While olive oil has been used for thousands of years, most of us only use it in select, tried and true ways, if at all. That does not have to be the case though. Olive oil is a versatile, easy to use ingredient that can be used both in the kitchen and beyond…
Join us as we explore ways YOU can use olive oil outside of your kitchen!
Ways YOU Can Use Olive Oil | Beyond the Kitchen
Most of us have used olive oil in the kitchen at some point or another. Many recipes call for it, and of course, there’s always some pan or other that needs greasing… but what other uses for olive oil outside of the kitchen?
Let’s take a look at a few ways you can use olive oil outside of the kitchen…
NOTE: As with all anointing oils, olive oil can stain certain clothing, or leave dark spots on other items if too liberally applied. If you are not sure if olive oil will stain something, do a test spot on an area not readily seen. If such a test is not possible, then research if olive oil will stain the material.
Olive oil is a wonderful moisturizer, leaving skin soft and hydrated. Some people use olive oil as a replacement for lotions or other moisturizers, but it can also be used as an addition to your moisturizing routine or as a substitute for your preferred moisturizer if you run out unexpectedly.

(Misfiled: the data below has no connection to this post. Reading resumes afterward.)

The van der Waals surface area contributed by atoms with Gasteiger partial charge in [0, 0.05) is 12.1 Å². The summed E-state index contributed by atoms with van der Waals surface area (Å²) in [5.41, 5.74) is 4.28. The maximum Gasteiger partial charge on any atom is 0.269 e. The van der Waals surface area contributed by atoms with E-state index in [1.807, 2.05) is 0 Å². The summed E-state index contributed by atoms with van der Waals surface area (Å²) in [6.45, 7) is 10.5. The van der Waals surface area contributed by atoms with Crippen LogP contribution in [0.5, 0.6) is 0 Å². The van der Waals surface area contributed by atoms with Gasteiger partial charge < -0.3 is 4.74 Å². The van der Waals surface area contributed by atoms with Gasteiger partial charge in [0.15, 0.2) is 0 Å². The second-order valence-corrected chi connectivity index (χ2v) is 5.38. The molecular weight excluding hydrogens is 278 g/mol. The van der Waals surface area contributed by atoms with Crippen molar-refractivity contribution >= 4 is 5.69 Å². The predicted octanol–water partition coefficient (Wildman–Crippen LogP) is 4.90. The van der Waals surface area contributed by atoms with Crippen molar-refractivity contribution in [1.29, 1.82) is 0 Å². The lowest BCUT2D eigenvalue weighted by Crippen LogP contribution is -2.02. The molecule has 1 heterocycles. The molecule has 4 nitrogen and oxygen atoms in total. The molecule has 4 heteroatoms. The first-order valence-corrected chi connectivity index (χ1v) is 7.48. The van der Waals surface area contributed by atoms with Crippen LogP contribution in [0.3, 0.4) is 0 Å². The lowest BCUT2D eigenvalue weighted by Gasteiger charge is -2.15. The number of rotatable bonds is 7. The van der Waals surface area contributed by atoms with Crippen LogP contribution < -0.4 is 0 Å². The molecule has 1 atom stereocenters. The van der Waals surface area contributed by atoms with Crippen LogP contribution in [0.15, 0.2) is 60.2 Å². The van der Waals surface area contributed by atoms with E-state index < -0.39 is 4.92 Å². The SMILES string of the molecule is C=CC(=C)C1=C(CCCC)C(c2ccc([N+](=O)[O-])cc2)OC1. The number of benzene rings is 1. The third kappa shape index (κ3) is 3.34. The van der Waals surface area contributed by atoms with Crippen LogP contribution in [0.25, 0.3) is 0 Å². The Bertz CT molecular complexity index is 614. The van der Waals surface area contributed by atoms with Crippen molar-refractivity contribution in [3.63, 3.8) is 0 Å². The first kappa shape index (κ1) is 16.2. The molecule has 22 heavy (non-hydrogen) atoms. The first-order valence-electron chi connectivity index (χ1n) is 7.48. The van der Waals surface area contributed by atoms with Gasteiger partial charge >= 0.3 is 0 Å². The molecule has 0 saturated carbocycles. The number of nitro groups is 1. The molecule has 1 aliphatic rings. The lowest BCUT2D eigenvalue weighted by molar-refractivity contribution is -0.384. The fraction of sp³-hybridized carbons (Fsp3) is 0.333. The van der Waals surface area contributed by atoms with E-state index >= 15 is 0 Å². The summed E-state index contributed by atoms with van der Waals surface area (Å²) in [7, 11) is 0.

Simply take a small amount of olive oil and rub in until absorbed to achieve even coverage and avoid potential staining of clothing or other items. Reapply as needed.
Olive oil can also be added to your bath. Pour in one or more teaspoons and swirl with hand to disperse and bathe as usual. By coming in contact with skin over the course of the bath the olive oil will leave skin refreshed.
NOTE: This method does not moisturize to the same level as the direct application method mentioned above. As with all bath oils it is best to check that the olive oil on the surface of the skin has been well absorbed to avoid any potential oil stains on other materials.
Hands and feet are often the first areas of our skin to suffer from dryness. To moisturize and/or to prepare for a manicure/pedicure, apply olive oil to the skin as a whole, rubbing until well absorbed. If needed, apply additional olive oil directly to the cuticles, rubbing until absorbed, to complete the process.
Among other uses of olive oil, it can be placed on hair to moisturize, manage unruly frizz, or help split ends.
When hair moisturizing, it is best to begin with a small amount of olive oil, 1 to 2 tablespoons, and then work your way up if needed—as much as a ¼ cup could be utilized for long, thick hair.
Massage the oil into the hair, going down to the scalp if needed or desired. Short hair of only a few inches may not require combing, but for longer hair it is best to comb the oil through BEFORE washing hair.
Shampoo hair 1 to 2 times, depending on the amount of oil used and your desired results. If you have naturally dry hair, small amounts of olive oil can be added in place of, or in addition to, a conditioner.
Both methods are effective, but dry and thick or heavily processed hair will not only receive the most benefits, but will be better able to handle the moisture given when using olive oil as a conditioner than those with oily or thin hair.